Should digestive health influence your exercise program?

should digestive health influence exercise program

Most of our clients think about movement only in terms of weight loss, fitness, strength, competitive sports or maybe body sculpting. There is a lot more to movement than this. And for clients suffering from digestive troubles, the type of movement program can directly affect your symptoms and likewise the digestive issues can impact the success of the movement program. Here’s how.

How pain works

Pain and discomfort are signals from the tissues to the brain and back again. These signals are created below our level of conscious thinking: we cannot create a pain signal ourselves, unless we physically hurt ourselves on purpose.

Although pain cannot be created or controlled, the way your brain interprets pain, can. For instance, if you hurt your toe, while you are in a highly anxious mental state, the pain you experience may be much higher than if you hurt your toe in the same way, while in a calm mental state.

So, although we want to control the cause for your pain when dealing with digestive issues, we also want to help moderate the experience of pain. Where, then, does movement come into this picture?

The effects of gut-pain on your movement

Pain is a gift: it protects us from harm, and tells us when something is wrong. When we are in chronic pain, though, this gift quickly turns into a curse. We often move in different ways to moderate or minimize pain. This is a natural, protective measure, to help us prevent injury. Think of the last time you had a stomach cramp after a meal. Chances are that you sat hunched over or went lying in a fetal position to relieve the pain. If you start getting cramps while you exercise, you’ll probably put pressure on your gut, and stop exercising altogether. These are ways you try to moderate the signal of pain to your brain.

We have all been taught that we need to “sit up straight, spine tall, feet flat”. All of that becomes unbearable when our tummy is disrupted. And the longer you suffer from any of these conditions, the more often you’ll find yourself hunched over, bent double or lying down.

We don’t think that these behaviours affect us, but anything that we do repetitively, starts changing the body’s dynamics. Over time, even your posture changes: whilst the protective fetal position helps keep our pain-levels down, our frontal hip muscles also begin to shorten, our thighs work harder, and our brain learns that this is our new ‘resting’ position.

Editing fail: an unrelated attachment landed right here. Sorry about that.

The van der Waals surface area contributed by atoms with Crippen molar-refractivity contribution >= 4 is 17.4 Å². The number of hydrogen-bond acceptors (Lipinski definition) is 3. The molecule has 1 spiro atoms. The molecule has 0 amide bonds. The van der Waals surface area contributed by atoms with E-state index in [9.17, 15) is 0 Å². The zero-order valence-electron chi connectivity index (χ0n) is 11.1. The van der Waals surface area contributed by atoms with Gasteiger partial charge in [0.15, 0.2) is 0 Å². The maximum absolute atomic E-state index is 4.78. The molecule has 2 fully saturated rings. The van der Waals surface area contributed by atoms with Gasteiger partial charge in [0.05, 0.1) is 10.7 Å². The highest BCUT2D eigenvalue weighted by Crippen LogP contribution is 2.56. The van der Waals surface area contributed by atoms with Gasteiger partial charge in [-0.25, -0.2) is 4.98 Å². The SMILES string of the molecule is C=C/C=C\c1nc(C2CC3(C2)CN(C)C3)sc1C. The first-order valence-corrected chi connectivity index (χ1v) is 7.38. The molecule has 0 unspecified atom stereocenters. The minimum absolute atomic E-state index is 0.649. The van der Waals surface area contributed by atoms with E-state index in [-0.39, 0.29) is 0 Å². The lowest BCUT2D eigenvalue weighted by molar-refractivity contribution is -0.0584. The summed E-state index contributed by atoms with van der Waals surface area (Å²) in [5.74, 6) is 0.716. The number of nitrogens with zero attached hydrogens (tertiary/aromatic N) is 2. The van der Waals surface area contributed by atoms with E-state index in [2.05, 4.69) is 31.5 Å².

Consequently, we could experience back ache, knee problems or pain in the hips themselves – all because of an imbalance in our gut!

Adapt your movement program

Everything in your body is connected, and in surprising ways. The body continually adapts and compensates – and this compensation can lead to chronic conditions and pain. To prevent this, we need to adapt our movement programs accordingly.

  1. Start by taking charge of the nervous system, using the power of the Vagus nerve. The Vagus nerve helps us with digestion. Gargling a bit of water before your meal, and spitting it out, can help to kick-start the digestion process before the meal. Do it after your meal too!
  2. Being aware of posture change can be difficult, as it’s not always in the front of our minds. Practicing mindfulness, or simply setting a reminder on your phone to check your posture, can be simple, powerful practices to restore balance.
  3. Slow down. Often, when clients have gut-related pain, they stop their training program altogether. Don’t! You can still go to the gym, but slow down the movements, focusing on stretches, and slow breathing exercises. By engaging the rest of your movement system, such as your abdominal muscles and diaphragm, you help your digestive tract do its job. The body also releases hormones during exercise that decrease pain and improve discomfort.

Your body is a complex, interrelated ecosystem. Your gut and movement-systems are more closely connected than you may think.

Special thanks to specialist personal trainer and therapist Shaun Brooking for this guest post.

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